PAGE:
“Global Reporting from the Third World: The Afro-Asian Journalists’ Association, 1963-1974,” Critical Asian Studies, 51:2, 166-197 (Jan 2019).

Taomo Zhou and Hong Liu, “Chinese Foreign Policy: Southeast Asia,” in Weiping Wu and Mark W. Frazier eds., The SAGE Handbook of Contemporary China (Thousand Oaks, CA: SAGE Publications, 2018), 610-629.

Ambivalent Alliance: Chinese Policy towards Indonesia, 1960-1965,” The China Quarterly 221 (March 2015), pp. 208-228.

“China and the Thirtieth of September Movement,” Indonesia 98 (October 2014), pp. 29-58.

Translation in Bahasa Indonesia: “Tiongkok dan G30S,” in Kurasawa Aiko and Toshio Matsumura eds., G30S dan Asia—Dalam Bayang-bayang Perang Dingin (Jakarta: Kompas, 2016), 1-60.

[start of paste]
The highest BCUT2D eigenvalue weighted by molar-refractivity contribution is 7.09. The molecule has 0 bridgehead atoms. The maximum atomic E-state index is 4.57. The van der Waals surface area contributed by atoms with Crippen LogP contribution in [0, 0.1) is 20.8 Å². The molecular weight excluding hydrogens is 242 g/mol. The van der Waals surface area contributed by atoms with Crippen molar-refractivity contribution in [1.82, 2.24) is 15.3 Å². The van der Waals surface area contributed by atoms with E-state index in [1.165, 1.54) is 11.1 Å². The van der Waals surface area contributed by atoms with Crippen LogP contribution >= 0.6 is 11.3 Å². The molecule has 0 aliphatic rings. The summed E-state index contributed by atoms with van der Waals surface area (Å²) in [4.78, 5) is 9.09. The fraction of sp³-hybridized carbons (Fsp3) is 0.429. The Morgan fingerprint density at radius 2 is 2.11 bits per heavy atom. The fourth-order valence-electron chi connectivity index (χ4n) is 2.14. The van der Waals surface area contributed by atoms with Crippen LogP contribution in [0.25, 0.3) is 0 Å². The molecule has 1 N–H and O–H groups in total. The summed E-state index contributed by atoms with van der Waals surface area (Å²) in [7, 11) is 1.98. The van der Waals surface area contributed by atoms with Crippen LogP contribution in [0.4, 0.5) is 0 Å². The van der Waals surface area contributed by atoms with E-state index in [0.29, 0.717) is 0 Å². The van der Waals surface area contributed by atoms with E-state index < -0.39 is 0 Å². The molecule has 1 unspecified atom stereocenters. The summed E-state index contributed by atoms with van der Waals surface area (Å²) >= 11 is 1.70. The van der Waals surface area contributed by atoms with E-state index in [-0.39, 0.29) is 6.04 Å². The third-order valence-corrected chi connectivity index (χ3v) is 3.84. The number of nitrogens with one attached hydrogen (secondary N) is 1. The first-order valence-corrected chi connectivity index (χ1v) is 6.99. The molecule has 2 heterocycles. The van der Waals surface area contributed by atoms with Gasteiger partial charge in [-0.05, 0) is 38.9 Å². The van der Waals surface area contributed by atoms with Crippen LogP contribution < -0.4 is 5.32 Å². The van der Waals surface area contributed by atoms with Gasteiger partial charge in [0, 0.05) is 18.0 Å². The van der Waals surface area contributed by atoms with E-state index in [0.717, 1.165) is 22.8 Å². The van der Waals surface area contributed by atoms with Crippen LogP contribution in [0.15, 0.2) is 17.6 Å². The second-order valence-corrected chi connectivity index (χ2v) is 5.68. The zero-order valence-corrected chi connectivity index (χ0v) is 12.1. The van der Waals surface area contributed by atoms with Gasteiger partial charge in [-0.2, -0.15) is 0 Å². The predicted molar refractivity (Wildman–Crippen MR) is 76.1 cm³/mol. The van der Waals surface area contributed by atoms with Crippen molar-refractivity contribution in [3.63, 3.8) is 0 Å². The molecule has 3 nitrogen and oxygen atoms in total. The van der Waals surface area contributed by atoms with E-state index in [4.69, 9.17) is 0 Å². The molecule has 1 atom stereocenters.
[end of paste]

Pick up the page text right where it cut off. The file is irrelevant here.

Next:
Hong Liu and Taomo Zhou, “Bandung Humanism and A New Understanding of the Global South: An Introduction,” Critical Asian Studies, 51:2, 141-143 (Jan 2019).

“Huaqiao wenti de zhengzhi xuanwo: jiexi 1959-1962 nian Zhongguo dui Yindunixiya zhengce [The turbulences caused by the overseas Chinese issue: An analysis of Chinese policy towards Indonesia, 1959-1962],” Lengzhan guojishi yanjiu [Cold War International Studies] 9 (Summer 2010), pp. 155-174.